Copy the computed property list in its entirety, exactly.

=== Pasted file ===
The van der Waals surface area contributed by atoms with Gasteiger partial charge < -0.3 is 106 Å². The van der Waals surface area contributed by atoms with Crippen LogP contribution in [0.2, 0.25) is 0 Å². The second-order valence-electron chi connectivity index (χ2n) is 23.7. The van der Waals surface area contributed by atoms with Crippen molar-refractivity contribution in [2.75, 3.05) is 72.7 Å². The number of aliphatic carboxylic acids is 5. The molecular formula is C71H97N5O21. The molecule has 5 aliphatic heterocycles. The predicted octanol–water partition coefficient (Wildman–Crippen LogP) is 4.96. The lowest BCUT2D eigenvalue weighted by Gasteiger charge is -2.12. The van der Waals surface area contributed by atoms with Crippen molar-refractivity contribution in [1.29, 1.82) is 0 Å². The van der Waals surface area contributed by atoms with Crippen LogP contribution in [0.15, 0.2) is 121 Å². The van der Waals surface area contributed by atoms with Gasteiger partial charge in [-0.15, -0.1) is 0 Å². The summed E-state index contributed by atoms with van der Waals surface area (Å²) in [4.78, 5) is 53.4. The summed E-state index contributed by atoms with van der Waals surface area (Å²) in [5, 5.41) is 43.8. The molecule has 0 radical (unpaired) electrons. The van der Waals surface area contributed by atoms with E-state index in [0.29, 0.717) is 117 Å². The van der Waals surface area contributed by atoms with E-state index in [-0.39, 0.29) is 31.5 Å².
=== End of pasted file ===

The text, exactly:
The van der Waals surface area contributed by atoms with Gasteiger partial charge < -0.3 is 106 Å². The van der Waals surface area contributed by atoms with Crippen LogP contribution in [0.2, 0.25) is 0 Å². The second-order valence-electron chi connectivity index (χ2n) is 23.7. The van der Waals surface area contributed by atoms with Crippen molar-refractivity contribution in [2.75, 3.05) is 72.7 Å². The number of aliphatic carboxylic acids is 5. The molecular formula is C71H97N5O21. The molecule has 5 aliphatic heterocycles. The predicted octanol–water partition coefficient (Wildman–Crippen LogP) is 4.96. The lowest BCUT2D eigenvalue weighted by Gasteiger charge is -2.12. The van der Waals surface area contributed by atoms with Crippen molar-refractivity contribution in [1.29, 1.82) is 0 Å². The van der Waals surface area contributed by atoms with Crippen LogP contribution in [0.15, 0.2) is 121 Å². The van der Waals surface area contributed by atoms with Gasteiger partial charge in [-0.15, -0.1) is 0 Å². The summed E-state index contributed by atoms with van der Waals surface area (Å²) in [4.78, 5) is 53.4. The summed E-state index contributed by atoms with van der Waals surface area (Å²) in [5, 5.41) is 43.8. The molecule has 0 radical (unpaired) electrons. The van der Waals surface area contributed by atoms with E-state index in [0.29, 0.717) is 117 Å². The van der Waals surface area contributed by atoms with E-state index in [-0.39, 0.29) is 31.5 Å².